I was so lucky to visit a Bright Horizons class this summer and bring one of my Tasting Party workshops. There was more than one picky preschooler in attendance. I was bringing some new foods to them to try so we decided to make it fun. Making pizza on a stick all by themselves was a delightful adventure. Take a look at these brave little faces!

picky preschooler

Do it yourself – it tastes better!

 

 

 

Fun for these kids means hands-on and the opportunity to examine the food options as much as possible before tasting it.They looked closely at the food, smelled it, touched it and then finally nibbled and tried! More than one child tried tomatoes for the first time. Not everybody liked them but they were giggling and chatting and no one whined! Can you imagine that kind of dinner?

picky preschooler

No one can resist food on a stick

Recipe for Success: Best Brain Food for College Success

Understanding the importance of brain food is not rocket science. Enough research has proven the value of breakfast and a balanced diet not just for kids but for adults, too. I do believe what we eat can impact our total well-being. If you want your kids to do well in school and if you want to get through work or a workout without feeling like a total zombie, then you must pay attention to what you put in your mouth.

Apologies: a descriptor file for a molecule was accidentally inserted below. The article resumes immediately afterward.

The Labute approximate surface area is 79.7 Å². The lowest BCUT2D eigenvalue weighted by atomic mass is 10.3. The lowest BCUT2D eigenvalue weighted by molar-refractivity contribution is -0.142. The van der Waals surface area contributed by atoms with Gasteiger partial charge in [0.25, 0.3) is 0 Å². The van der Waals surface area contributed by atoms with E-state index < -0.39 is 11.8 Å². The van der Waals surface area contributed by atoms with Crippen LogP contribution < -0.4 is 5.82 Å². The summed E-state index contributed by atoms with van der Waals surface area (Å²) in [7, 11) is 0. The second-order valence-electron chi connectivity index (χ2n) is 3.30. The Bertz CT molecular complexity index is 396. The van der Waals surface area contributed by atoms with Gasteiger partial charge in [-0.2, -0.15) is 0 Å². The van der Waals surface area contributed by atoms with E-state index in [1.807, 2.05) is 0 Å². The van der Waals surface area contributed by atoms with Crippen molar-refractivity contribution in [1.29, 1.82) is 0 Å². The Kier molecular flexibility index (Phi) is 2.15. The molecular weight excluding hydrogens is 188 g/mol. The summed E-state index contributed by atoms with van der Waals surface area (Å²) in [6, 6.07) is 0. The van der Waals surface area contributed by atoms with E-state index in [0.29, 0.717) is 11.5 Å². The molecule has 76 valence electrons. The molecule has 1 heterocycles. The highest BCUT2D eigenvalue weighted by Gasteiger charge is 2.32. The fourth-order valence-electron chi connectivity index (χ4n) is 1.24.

So when Nicole from The Best Colleges contacted me about this infographic and asked me to review it, I happily agreed. And I felt that her advice was useful not just for college students but for anyone looking to do their best.

I was dismayed to read about the amount of fast food college students eat but relieved that coffee and dark chocolate (in moderation) can boost memory and reduce stress.

Since my own children are still in elementary and preschool, I control most of what they eat and include a lot of brain food. But parents of college students have to trust their children will adopt or continue good habits. I remember reasonably healthy options offered in my college dining hall, but when I moved off-campus and had to cook for myself an unhealthy amount of pepperoni Hot Pockets entered the picture. And what about campuses in big cities that might be in food deserts?

Did your nutrition get worse when you were in college? Does anyone know of colleges including farmer’s markets or increasing fresh produce options in campus eateries?

 

freshman 15, brain food

Boost Your Brain!